On March 16, Wallace was 10-6 with a 2.48 ERA (her highest of the season) and was coming off a 7-3 loss to South Alabama. The very next day something clicked in the final game of the series against the Jaguars. She held South Alabama to one run on five hits in a 2-1 victory, while striking out 15 and walking none.

Since Wallace’s breakthrough performance on March 17, she has put together a 21-1 record and lowered her ERA to 1.73. Her only loss was an eight-inning, 1-0 setback to eventual league champion South Alabama in the Sun Belt tournament on May 9. She gave up just one hit in the contest, and fanned 10 batters.

Last weekend at the Baton Rouge Regional, Wallace notched three consecutive shutouts, including a pair of victories against No. 10 LSU, earning the regional’s most outstanding player award. She gave up just seven hits and struck out 25 batters in 21 innings of work as the Cajuns advanced to the super regional round for the second consecutive season.


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“I didn’t even realize what I had done until afterward,” Wallace said. “It was amazing.”

Wallace grew up in Weatherford, Texas, with her mother, Amy, catching her bullpen sessions, and making her practice even when she didn’t want to.

“Coach Stef would always joke that maybe we could bring my mom to college to catch my bullpens,” Wallace said. “My mom played when she was younger, and even tried to walk on at Baylor. She’s pretty athletic.”

But Mom doesn’t grab the catcher’s mitt for her daughter anymore.

“We tried that last summer, and I was a little scared for her life,” Wallace said. “I’ve learned so much in college and have so much more movement on the ball that I really don’t trust her catching me anymore. I just don’t want to hurt her.”

Right now, Wallace is hurting nothing but opponents’ batting averages. She ranks 10th nationally in hits allowed per seven innings with 4.1 and sixth in Division I with 10.6 strikeouts per seven innings.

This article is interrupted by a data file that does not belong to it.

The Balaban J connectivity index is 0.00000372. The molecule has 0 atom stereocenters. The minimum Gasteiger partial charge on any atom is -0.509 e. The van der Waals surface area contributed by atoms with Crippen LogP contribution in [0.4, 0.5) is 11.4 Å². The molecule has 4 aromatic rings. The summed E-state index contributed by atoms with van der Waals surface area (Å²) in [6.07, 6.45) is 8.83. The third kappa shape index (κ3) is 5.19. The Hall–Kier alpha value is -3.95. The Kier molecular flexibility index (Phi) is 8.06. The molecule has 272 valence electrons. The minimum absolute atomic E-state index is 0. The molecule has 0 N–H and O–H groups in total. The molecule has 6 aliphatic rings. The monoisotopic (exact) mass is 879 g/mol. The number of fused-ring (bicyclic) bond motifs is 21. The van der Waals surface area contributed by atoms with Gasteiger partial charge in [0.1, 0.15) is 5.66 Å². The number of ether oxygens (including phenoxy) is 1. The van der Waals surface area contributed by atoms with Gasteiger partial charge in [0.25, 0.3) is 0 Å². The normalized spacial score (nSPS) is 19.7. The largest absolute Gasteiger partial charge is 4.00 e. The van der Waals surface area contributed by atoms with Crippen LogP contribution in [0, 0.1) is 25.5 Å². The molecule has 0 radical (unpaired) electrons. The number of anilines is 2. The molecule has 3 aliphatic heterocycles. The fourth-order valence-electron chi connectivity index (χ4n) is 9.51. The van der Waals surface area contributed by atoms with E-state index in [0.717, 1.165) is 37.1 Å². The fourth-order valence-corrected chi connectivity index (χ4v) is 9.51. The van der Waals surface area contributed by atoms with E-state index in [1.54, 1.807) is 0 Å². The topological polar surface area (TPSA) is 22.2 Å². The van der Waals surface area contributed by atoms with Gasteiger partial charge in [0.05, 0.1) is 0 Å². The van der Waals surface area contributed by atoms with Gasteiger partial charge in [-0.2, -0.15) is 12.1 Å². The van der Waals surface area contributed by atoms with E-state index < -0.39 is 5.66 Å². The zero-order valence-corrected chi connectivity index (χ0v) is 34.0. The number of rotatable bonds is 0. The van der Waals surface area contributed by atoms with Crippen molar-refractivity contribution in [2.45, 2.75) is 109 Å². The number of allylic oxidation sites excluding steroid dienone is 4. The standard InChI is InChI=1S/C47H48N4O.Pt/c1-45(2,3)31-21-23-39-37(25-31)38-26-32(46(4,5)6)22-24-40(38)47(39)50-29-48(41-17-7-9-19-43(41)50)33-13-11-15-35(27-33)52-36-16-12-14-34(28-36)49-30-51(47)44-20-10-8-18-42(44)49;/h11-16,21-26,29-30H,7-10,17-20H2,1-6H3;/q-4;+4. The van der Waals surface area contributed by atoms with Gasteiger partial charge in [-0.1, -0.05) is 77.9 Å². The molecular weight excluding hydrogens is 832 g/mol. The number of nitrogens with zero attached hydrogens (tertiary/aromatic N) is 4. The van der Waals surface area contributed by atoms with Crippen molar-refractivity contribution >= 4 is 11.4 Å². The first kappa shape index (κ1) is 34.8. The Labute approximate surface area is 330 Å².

When the Ragin’ Cajuns travel to the Ann Arbor Super Regional to face No. 8 Michigan in a best-of-three series, she will have the chance to redeem herself against the Wolverines after losing to them 3-1 on Feb. 22 in the NFCA Leadoff Classic. In that outing, she gave up three runs (two earned) on two hits and a walk and struck out seven in five innings before being relieved by Victoria Brown.

“I was pitching a lot differently when we played them in the beginning of the season,” Wallace said.

Louisiana also played Michigan once last season, and Wallace immediately learned to respect the Wolverine hitters. The Cajuns won the game 10-7, but she surrendered five runs on seven hits in five innings pitched.

“It’s always funny to me when we talk about Michigan,” Wallace said. “In that game [last year], Coach Mike walked out to me and said, ‘Welcome to college.’ There were a few home runs against me. I always joke it was my ‘Welcome to college’ game.”

Louisiana and Michigan begin Super Regional action at 2 p.m. ET Friday. The game will be broadcast live on ESPNU. On Saturday, the squads will begin at noon ET with an ESPN broadcast, with the third game of the series to immediately follow if necessary. The winner will advance to the Women’s College World Series in Oklahoma City beginning May 30.